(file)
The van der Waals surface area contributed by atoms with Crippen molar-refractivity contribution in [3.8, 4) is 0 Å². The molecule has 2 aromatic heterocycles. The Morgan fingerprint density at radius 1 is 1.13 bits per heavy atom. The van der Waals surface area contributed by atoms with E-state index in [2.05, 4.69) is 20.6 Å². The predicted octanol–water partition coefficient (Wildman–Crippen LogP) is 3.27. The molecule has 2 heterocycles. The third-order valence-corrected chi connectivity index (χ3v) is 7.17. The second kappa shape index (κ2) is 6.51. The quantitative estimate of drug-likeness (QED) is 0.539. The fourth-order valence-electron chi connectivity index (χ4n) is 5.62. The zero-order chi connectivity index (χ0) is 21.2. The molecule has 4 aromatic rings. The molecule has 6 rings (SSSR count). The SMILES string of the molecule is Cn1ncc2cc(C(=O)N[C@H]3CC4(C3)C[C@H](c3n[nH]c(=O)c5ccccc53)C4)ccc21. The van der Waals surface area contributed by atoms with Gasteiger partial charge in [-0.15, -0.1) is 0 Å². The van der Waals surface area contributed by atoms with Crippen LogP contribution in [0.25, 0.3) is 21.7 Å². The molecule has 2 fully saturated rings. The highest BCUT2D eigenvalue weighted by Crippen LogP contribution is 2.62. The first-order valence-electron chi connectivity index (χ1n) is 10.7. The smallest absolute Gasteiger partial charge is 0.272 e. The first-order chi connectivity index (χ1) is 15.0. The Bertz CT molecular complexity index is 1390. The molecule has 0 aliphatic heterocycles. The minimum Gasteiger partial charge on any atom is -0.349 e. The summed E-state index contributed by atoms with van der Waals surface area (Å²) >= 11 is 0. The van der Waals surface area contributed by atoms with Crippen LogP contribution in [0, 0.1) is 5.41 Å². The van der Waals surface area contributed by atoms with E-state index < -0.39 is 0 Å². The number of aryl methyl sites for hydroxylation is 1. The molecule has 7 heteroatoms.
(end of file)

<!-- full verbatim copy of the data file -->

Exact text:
The van der Waals surface area contributed by atoms with Crippen molar-refractivity contribution in [3.8, 4) is 0 Å². The molecule has 2 aromatic heterocycles. The Morgan fingerprint density at radius 1 is 1.13 bits per heavy atom. The van der Waals surface area contributed by atoms with E-state index in [2.05, 4.69) is 20.6 Å². The predicted octanol–water partition coefficient (Wildman–Crippen LogP) is 3.27. The molecule has 2 heterocycles. The third-order valence-corrected chi connectivity index (χ3v) is 7.17. The second kappa shape index (κ2) is 6.51. The quantitative estimate of drug-likeness (QED) is 0.539. The fourth-order valence-electron chi connectivity index (χ4n) is 5.62. The zero-order chi connectivity index (χ0) is 21.2. The molecule has 4 aromatic rings. The molecule has 6 rings (SSSR count). The SMILES string of the molecule is Cn1ncc2cc(C(=O)N[C@H]3CC4(C3)C[C@H](c3n[nH]c(=O)c5ccccc53)C4)ccc21. The van der Waals surface area contributed by atoms with Gasteiger partial charge in [-0.15, -0.1) is 0 Å². The van der Waals surface area contributed by atoms with Crippen LogP contribution in [0.25, 0.3) is 21.7 Å². The molecule has 2 fully saturated rings. The highest BCUT2D eigenvalue weighted by Crippen LogP contribution is 2.62. The first-order valence-electron chi connectivity index (χ1n) is 10.7. The smallest absolute Gasteiger partial charge is 0.272 e. The first-order chi connectivity index (χ1) is 15.0. The Bertz CT molecular complexity index is 1390. The molecule has 0 aliphatic heterocycles. The minimum Gasteiger partial charge on any atom is -0.349 e. The summed E-state index contributed by atoms with van der Waals surface area (Å²) >= 11 is 0. The van der Waals surface area contributed by atoms with Crippen LogP contribution in [0, 0.1) is 5.41 Å². The van der Waals surface area contributed by atoms with E-state index < -0.39 is 0 Å². The number of aryl methyl sites for hydroxylation is 1. The molecule has 7 heteroatoms.